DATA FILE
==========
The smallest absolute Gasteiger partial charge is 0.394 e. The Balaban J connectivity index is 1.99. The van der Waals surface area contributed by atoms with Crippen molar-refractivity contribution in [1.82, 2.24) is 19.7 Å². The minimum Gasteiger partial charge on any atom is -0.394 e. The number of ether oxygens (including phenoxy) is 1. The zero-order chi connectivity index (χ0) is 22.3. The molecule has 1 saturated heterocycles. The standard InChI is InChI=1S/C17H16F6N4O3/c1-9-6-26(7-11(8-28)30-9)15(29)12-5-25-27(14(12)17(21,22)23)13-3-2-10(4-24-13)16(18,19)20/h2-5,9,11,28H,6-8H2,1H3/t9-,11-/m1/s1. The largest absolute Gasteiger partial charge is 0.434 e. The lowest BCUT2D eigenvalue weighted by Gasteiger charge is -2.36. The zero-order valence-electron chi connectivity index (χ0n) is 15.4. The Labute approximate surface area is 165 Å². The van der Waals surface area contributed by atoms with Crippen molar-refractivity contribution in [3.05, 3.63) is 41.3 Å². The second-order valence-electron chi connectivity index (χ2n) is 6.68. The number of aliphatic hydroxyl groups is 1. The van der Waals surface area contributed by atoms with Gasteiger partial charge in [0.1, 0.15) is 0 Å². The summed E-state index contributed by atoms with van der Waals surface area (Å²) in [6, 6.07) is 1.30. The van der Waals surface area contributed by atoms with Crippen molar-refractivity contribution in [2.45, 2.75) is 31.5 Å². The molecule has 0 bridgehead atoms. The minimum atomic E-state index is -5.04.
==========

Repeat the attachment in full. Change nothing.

The smallest absolute Gasteiger partial charge is 0.394 e. The Balaban J connectivity index is 1.99. The van der Waals surface area contributed by atoms with Crippen molar-refractivity contribution in [1.82, 2.24) is 19.7 Å². The minimum Gasteiger partial charge on any atom is -0.394 e. The number of ether oxygens (including phenoxy) is 1. The zero-order chi connectivity index (χ0) is 22.3. The molecule has 1 saturated heterocycles. The standard InChI is InChI=1S/C17H16F6N4O3/c1-9-6-26(7-11(8-28)30-9)15(29)12-5-25-27(14(12)17(21,22)23)13-3-2-10(4-24-13)16(18,19)20/h2-5,9,11,28H,6-8H2,1H3/t9-,11-/m1/s1. The largest absolute Gasteiger partial charge is 0.434 e. The lowest BCUT2D eigenvalue weighted by Gasteiger charge is -2.36. The zero-order valence-electron chi connectivity index (χ0n) is 15.4. The Labute approximate surface area is 165 Å². The van der Waals surface area contributed by atoms with Crippen molar-refractivity contribution in [3.05, 3.63) is 41.3 Å². The second-order valence-electron chi connectivity index (χ2n) is 6.68. The number of aliphatic hydroxyl groups is 1. The van der Waals surface area contributed by atoms with Gasteiger partial charge in [0.1, 0.15) is 0 Å². The summed E-state index contributed by atoms with van der Waals surface area (Å²) in [6, 6.07) is 1.30. The van der Waals surface area contributed by atoms with Crippen molar-refractivity contribution in [2.45, 2.75) is 31.5 Å². The molecule has 0 bridgehead atoms. The minimum atomic E-state index is -5.04.